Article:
August 29, 2017

Writers’ Conference, Killer Nashville. Driving home to Florida from the Killer Nashville Mystery Writers’ Conference in Tennessee, I passed through Southern Alabama. It is a place rife with sharp contradictions. I passed through towns named Opp and Verbena. Along their main roads, I saw abandoned mobile homes, rusted farm machinery, and tumbled unpainted shacks. In the next mile, vintage two-story frame homes lined the road, their porches supported by white pillars. The houses might have aspired to–but obviously failed–to attain the size and quality of antebellum Southern plantations; nevertheless, they reminded me of another era of stability and genteel prosperity, the 1950’s.
The unoccupied landscape was another unworldly venue, the world of Kudzu, ruled by those creeping vines capable of engulfing every twig, every struggling plant, and climbing fifty-foot-tall pine trees. Kudzu vines blanketed some areas of the countryside, transforming them into huge waves, undulating seas of leafy green, more alien, more impenetrable and more forbidding than any jungle.
Then the eeriest experience of all. I passed through a landscape of newer homes, large and well-kept, set back from the road amid acre upon acre of cut grass. It was a gently swelling grassy veld, almost like a park.
Sensations Continue reading

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December 5, 2016

Greetings, Respected Readers,

Yes, my blog and I had a tragic break-up due to “technical difficulties.” With the help of a computer guru, I am now back to network nirvana. I look forward to chatting with you all. Regards, Sharon Sterling

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March 31, 2013

Are You Made Up?

   No, no, if you’re reading this we know you’re real.  Don’t you?  But are you wearing your makeup?  In the 21st century, it’s a unisex question.  Following the lead of politicians and movie stars, plenty of hometown males are slathering on a bit of “BB” cream or eye liner before they hit the streets.  Why?  To look better; to feel better, of course.  My friend, a preppy New Englander, called cosmetics “armor for New York City,” imputing to them a magical, protective function as well.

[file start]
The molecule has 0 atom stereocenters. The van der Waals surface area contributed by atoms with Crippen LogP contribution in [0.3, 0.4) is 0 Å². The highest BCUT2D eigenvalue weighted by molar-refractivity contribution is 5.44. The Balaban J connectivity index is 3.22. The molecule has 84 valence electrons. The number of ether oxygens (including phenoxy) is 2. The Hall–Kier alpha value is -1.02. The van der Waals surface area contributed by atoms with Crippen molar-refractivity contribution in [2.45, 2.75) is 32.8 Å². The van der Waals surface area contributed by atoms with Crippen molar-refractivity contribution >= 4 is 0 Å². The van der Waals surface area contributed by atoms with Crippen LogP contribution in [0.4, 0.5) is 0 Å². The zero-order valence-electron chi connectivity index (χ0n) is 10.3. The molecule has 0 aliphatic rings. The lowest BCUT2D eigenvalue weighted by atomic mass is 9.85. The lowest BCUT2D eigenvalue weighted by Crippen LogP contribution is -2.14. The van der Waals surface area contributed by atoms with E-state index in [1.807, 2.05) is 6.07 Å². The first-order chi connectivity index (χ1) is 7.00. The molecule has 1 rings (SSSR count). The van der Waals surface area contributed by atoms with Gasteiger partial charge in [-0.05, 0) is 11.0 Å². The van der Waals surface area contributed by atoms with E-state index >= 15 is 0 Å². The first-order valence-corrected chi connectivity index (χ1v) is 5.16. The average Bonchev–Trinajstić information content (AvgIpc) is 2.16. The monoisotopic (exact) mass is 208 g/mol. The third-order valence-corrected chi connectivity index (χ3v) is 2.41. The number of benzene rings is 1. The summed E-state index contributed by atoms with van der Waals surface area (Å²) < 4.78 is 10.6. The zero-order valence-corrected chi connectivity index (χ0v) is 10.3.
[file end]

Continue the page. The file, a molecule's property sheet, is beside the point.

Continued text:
The bare truth: the basic intent of makeup application can be classified as either decorative or remedial.  Product names clearly identify the intent of the purchaser.  Decorative:  Luscious Lashes, Scandal Blusher, Scintillating Shadow, Kiss-Me Lip gloss.  Remedial:  Age-defying Makeup, A Touch of Grey Hair Coloring, Young-again Lashes, Dark-shadow Eraser.  The demographics are spliced precisely on the age line.
I remember the good old days when a quick swipe of blusher and lip gloss guided by my Continue reading

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December 9, 2012

Some years ago I was a (politically correct) “returning student,” (read old person) at the local community college.  I had taken five or six fun and easy courses, each rewarded with an “A” and a ratchet up in confidence.  Finally I felt ready to take Beginning Algebra.  Be impressed.  This move demonstrated a bravery equal to falling on a live grenade, considering the fact that I have a math phobia and had managed to graduate high school innocent of even rudimentary contact with said algebra.

That first day in class I realized that my peers, most of whom were less than one-half my age, had taken algebra before and this class was designed for them, not an algebraically uninitiated like myself.  The teacher blithely rattled on about formulas, equations, real numbers, natural numbers and irrational numbers.  Perversely, she wrote letters on the blackboard, instead of any of the aforementioned numbers and some were embraced by parentheses, which I had foolishly assumed were used only to cozy up groups of words.  The teacher’s language was worse than gibberish.  I felt as if I were about to become an irrational number, so at the Continue reading

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September 15, 2012

   Hello, Readers.   I’d like to share some ideas, opinions and some deeper thoughts about life.  I’ll share my ideas about current events, about the challenges of being an author, and just about anything else that strikes our fancy.  This blog will be free of profanity, insults and other negative sputterings. Here is a brief bio for background:


     I was born in Colorado, the youngest of four siblings. Some of my father’s family lived in Colorado, but more relatives lived in Oklahoma and Missouri. Family stories had it that our great-grandmother (on mother’s side) was full-blooded Cherokee Indian. That heritage fostered my interest in Native Americans, and a particular love and respect for the Hopi, of north-central Arizona. However! Very recently, a DNA test, done by revealed NO Native American blood, and no other particularly exotic heritage at all. Sigh.

I received a Bachelor of Social Work degree from Northern Arizona University in Flagstaff, Arizona and a Master of Social Work degree from Tulane University in New Orleans, Louisiana. For the past thirty years, Arizona has been my home. As a licensed, clinical social worker, I worked in Continue reading

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